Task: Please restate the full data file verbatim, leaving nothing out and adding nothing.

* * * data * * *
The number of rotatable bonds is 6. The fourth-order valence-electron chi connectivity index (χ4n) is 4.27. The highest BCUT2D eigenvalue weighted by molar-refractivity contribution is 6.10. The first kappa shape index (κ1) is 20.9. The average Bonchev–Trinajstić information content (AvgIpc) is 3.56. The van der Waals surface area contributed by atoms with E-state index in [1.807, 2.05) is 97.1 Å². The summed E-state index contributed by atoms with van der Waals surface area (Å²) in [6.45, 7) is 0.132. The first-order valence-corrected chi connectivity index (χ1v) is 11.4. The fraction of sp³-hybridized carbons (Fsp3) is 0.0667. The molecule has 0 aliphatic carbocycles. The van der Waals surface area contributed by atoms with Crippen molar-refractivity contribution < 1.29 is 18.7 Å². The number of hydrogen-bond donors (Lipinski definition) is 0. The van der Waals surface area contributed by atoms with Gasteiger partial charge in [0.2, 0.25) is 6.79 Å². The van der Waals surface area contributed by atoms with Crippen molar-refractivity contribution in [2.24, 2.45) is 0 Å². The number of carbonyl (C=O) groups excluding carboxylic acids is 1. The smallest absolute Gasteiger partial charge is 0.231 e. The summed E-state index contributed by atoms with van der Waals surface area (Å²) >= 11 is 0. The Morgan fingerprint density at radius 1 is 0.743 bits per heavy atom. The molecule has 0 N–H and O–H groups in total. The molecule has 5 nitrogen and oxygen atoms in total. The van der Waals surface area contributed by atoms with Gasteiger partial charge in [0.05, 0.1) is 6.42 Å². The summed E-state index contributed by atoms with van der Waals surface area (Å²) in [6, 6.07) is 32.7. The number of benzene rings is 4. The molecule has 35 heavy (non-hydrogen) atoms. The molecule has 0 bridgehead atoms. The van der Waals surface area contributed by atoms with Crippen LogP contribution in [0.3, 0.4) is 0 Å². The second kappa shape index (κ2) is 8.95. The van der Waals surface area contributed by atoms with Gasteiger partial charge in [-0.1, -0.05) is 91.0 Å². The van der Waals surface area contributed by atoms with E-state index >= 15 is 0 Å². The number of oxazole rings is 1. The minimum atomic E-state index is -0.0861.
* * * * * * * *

The number of rotatable bonds is 6. The fourth-order valence-electron chi connectivity index (χ4n) is 4.27. The highest BCUT2D eigenvalue weighted by molar-refractivity contribution is 6.10. The first kappa shape index (κ1) is 20.9. The average Bonchev–Trinajstić information content (AvgIpc) is 3.56. The van der Waals surface area contributed by atoms with E-state index in [1.807, 2.05) is 97.1 Å². The summed E-state index contributed by atoms with van der Waals surface area (Å²) in [6.45, 7) is 0.132. The first-order valence-corrected chi connectivity index (χ1v) is 11.4. The fraction of sp³-hybridized carbons (Fsp3) is 0.0667. The molecule has 0 aliphatic carbocycles. The van der Waals surface area contributed by atoms with Crippen molar-refractivity contribution < 1.29 is 18.7 Å². The number of hydrogen-bond donors (Lipinski definition) is 0. The van der Waals surface area contributed by atoms with Gasteiger partial charge in [0.2, 0.25) is 6.79 Å². The van der Waals surface area contributed by atoms with Crippen molar-refractivity contribution in [2.24, 2.45) is 0 Å². The number of carbonyl (C=O) groups excluding carboxylic acids is 1. The smallest absolute Gasteiger partial charge is 0.231 e. The summed E-state index contributed by atoms with van der Waals surface area (Å²) >= 11 is 0. The Morgan fingerprint density at radius 1 is 0.743 bits per heavy atom. The molecule has 0 N–H and O–H groups in total. The molecule has 5 nitrogen and oxygen atoms in total. The van der Waals surface area contributed by atoms with Gasteiger partial charge in [0.05, 0.1) is 6.42 Å². The summed E-state index contributed by atoms with van der Waals surface area (Å²) in [6, 6.07) is 32.7. The number of benzene rings is 4. The molecule has 35 heavy (non-hydrogen) atoms. The molecule has 0 bridgehead atoms. The van der Waals surface area contributed by atoms with Crippen LogP contribution in [0.3, 0.4) is 0 Å². The second kappa shape index (κ2) is 8.95. The van der Waals surface area contributed by atoms with Gasteiger partial charge in [-0.1, -0.05) is 91.0 Å². The van der Waals surface area contributed by atoms with E-state index >= 15 is 0 Å². The number of oxazole rings is 1. The minimum atomic E-state index is -0.0861.